Could right now be the most influential time ever?

Could right now be the most influential time ever? Richard Fisher looks at the case for and against – and why it matters.

What is the best word to describe our present moment? You might be tempted to reach for “unprecedented”, or perhaps “extraordinary”.

But here’s another adjective for our times that you may not have heard before: “hingey”.

It may not be a particularly elegant term, but it describes a potentially profound idea: that we may be living through the most influential period of time ever. And it’s about far more than the Covid-19 pandemic and politics of 2020. Leading philosophers and researchers are debating whether the events that occur in our century could shape the fate of our species over the next thousands if not millions of years. The “hinge of history” hypothesis proposes that we are, right now, at a turning point.

Is this really plausible?

https://www.bbc.com/future/article/20200923-the-hinge-of-history-long-termism-and-existential-risk

Presented by Romano Pisciotti

Pope Francis has been photographed in the Vatican holding a sign calling for Argentine-UK talks about the Falkland Islands, called Malvinas in Argentina.

The pontiff is from Argentina. He received the sign from Gustavo Hoyo, leader of a campaign for dialogue on the islands, during a papal audience.

Pope with the message 300x169 Pope Francis has been photographed in the Vatican holding a sign calling for Argentine UK talks about the Falkland Islands, called Malvinas in Argentina. Romano Pisciotti
Pope with the message

 

A senior Vatican official told the BBC that Pope Francis “did not know and did not realise what was written on it”.
In 1982 UK forces defeated Argentine troops, who had invaded the Falklands.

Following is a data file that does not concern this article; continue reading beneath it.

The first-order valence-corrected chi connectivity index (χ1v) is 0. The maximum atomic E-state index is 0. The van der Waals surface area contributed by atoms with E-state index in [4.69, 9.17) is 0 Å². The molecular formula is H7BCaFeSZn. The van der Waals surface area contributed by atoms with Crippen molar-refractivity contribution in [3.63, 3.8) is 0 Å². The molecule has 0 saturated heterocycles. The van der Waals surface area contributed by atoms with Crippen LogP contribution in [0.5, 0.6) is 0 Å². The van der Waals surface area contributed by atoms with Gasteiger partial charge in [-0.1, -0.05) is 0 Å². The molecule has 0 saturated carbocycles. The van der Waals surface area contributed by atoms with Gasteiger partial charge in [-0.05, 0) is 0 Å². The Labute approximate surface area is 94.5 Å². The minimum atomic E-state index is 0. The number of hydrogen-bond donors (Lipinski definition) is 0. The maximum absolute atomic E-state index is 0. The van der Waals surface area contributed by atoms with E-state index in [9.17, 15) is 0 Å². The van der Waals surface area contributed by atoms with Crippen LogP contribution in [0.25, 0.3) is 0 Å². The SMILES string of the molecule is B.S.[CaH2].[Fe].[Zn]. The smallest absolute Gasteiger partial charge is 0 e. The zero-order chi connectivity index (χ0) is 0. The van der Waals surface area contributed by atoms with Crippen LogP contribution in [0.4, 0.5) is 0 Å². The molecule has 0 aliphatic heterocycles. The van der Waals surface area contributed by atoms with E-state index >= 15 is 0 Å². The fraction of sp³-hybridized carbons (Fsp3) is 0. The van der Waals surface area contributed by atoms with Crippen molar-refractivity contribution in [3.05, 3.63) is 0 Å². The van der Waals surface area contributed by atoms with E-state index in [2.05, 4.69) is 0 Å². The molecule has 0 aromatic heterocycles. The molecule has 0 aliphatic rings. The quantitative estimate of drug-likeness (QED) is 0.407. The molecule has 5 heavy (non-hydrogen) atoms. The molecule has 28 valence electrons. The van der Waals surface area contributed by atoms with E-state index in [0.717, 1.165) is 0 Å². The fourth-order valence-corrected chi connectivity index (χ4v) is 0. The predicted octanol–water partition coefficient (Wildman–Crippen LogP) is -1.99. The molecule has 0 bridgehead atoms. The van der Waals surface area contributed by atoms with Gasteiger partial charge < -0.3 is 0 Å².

The war left Argentina and the UK still disputing the islands’ sovereignty – but a UN resolution has called for dialogue to reach a settlement.
The sign held by the Pope on Wednesday said: “It’s time for dialogue between Argentina and the United Kingdom over the Falkland Islands.” *

*(Malvinas)

 

Romano Pisciotti, surfing web

 

L’allarme della BBC: “Così il cambiamento climatico sta estinguendo le piante di caffè”

Il caffè potrebbe finire. A rivelarlo è uno studio scientifico, riportato dalla BBC, che prova a fare una proiezione su quante piantagioni di caffè resteranno al mondo entro metà secolo.

Secondo gli esperti, a causa del riscaldamento globale, entro il 2050 saranno dimezzati i terreni dedicati alla coltura del caffé di qualità Arabica che rappresenta il 70% del caffé prodotto nel mondo.

Oggi vengono bevute 2 miliardi di tazzine di caffé al giorno, un ritmo che presto diventerà insostenibile per la scarsità di chicchi. La testata britannica cita i dati provenienti dalle colture dell’America Centrale, dove nel 2013 un’epidemia di parassiti ha fatto calare il raccolto del 20%. Un altro dato preoccupante arriva dalla Tanzania, invece, negli ultimi 50 anni ogni ettaro ha prodotto sempre meno caffé: dai 500 chili ai 300, e questo per il riscaldamento globale.

Romano Pisciotti surfing web